Straw vote defeats code changes in Jerusalem

John Christensen The Chronicle-Express

Rather than go through all the procedural requirements to bring proposed zoning changes for the Agricultural/Residential District to the floor as a local law, Jerusalem Town Attorney Phil Bailey suggested a non-binding straw vote be taken to gauge the potential outcome.

With opposition to the changes hinging on two points, an increase to a two-acre minimum lot size (from one acre) and a 10 percent total lot coverage restriction, the board was polled, voting unanimously against the changes.

Members cited public input and reaction since last month’s public hearing as their reason for opposing the changes.

Supervisor Pat Killen and Councilman Mike Steppe, who had led the original opposition to the changes recommended by the Ag/Res zoning committee, expressed their support for the rest of the committee’s changes to the codes, and asked them to amend their redraft for side setbacks and road frontage requirements to suit one acre lots and 20 percent lot coverage. The proposed code changes will then be brought back for a public hearing and a later vote to become local law.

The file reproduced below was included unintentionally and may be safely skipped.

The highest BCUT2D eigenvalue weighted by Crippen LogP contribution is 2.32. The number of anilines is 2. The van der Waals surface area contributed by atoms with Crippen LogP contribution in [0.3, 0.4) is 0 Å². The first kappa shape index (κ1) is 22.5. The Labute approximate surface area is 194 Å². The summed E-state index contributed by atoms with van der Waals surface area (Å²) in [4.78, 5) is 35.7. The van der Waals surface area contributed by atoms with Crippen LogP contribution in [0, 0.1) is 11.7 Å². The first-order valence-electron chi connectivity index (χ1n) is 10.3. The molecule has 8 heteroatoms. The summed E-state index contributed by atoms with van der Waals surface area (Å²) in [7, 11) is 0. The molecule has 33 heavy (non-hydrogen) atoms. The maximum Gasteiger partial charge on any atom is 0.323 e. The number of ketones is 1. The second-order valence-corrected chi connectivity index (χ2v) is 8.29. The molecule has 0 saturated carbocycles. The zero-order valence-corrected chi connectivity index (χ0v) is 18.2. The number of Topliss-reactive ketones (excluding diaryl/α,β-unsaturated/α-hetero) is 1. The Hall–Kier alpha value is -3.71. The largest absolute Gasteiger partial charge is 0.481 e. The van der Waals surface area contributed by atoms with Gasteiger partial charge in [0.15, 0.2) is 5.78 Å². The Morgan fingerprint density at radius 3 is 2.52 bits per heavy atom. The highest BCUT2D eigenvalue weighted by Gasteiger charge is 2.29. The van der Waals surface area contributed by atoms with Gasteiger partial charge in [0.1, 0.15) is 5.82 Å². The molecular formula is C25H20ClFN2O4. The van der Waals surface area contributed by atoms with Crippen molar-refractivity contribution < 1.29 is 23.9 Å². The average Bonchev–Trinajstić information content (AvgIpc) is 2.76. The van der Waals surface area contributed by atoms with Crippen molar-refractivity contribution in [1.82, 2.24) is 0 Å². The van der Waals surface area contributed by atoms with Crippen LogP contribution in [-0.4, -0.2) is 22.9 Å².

Other business on the board’s Aug. 20 agenda included:

• Signs: Bluff Point Association President Tom Close asked for and was granted town support for two interpretive signs to be placed at the scenic overlook on Rte. 54A. The 3x5 foot signs will relate the history and geology of Keuka Lake, and will be placed so as not to obstruct the view.

The first of four custom “Welcome to Branchport” signs has arrived, but will have to wait to be installed until the highway department has more vital projects completed or a team of capable volunteers is organized.

• Floods and highways: The board approved spending $48,000 from the emergency fund for Simmons Recovery Consulting in a short-term contact. The firm will assist Jerusalem with applying for Federal Emergency Management Agency disaster relief funds.

Highway Supervisor Rob Martin reported that more recent heavy rains have set repairs and roadwork back another 1.5 months. Oiling and stoning projects will now be put off until next year, as the oil will not have time to set before snow plows begin scraping the roads. State funds for these projects will rollover to next year.

Chad McMinn has been hired as a medium equipment operator.